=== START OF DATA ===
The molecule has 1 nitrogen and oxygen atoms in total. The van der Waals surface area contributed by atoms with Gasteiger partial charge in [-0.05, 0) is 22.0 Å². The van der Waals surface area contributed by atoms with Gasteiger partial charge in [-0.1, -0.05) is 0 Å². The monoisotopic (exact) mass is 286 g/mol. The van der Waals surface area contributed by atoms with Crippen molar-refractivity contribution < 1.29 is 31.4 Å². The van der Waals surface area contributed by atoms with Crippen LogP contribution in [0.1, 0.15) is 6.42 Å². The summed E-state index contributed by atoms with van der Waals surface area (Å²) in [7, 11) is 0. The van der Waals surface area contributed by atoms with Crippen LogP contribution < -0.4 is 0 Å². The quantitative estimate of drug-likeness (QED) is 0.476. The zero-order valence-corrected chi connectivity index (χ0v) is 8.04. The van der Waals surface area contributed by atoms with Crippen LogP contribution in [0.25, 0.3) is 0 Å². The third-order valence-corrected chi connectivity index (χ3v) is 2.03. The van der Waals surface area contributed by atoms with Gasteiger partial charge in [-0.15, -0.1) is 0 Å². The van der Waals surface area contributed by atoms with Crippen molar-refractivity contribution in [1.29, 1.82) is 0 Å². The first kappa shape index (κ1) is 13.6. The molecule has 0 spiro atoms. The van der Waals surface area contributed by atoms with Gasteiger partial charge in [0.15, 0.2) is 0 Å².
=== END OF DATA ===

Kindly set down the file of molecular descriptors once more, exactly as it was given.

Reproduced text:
The molecule has 1 nitrogen and oxygen atoms in total. The van der Waals surface area contributed by atoms with Gasteiger partial charge in [-0.05, 0) is 22.0 Å². The van der Waals surface area contributed by atoms with Gasteiger partial charge in [-0.1, -0.05) is 0 Å². The monoisotopic (exact) mass is 286 g/mol. The van der Waals surface area contributed by atoms with Crippen molar-refractivity contribution < 1.29 is 31.4 Å². The van der Waals surface area contributed by atoms with Crippen LogP contribution in [0.1, 0.15) is 6.42 Å². The summed E-state index contributed by atoms with van der Waals surface area (Å²) in [7, 11) is 0. The van der Waals surface area contributed by atoms with Crippen LogP contribution < -0.4 is 0 Å². The quantitative estimate of drug-likeness (QED) is 0.476. The zero-order valence-corrected chi connectivity index (χ0v) is 8.04. The van der Waals surface area contributed by atoms with Crippen LogP contribution in [0.25, 0.3) is 0 Å². The third-order valence-corrected chi connectivity index (χ3v) is 2.03. The van der Waals surface area contributed by atoms with Gasteiger partial charge in [-0.15, -0.1) is 0 Å². The van der Waals surface area contributed by atoms with Crippen molar-refractivity contribution in [1.29, 1.82) is 0 Å². The first kappa shape index (κ1) is 13.6. The molecule has 0 spiro atoms. The van der Waals surface area contributed by atoms with Gasteiger partial charge in [0.15, 0.2) is 0 Å².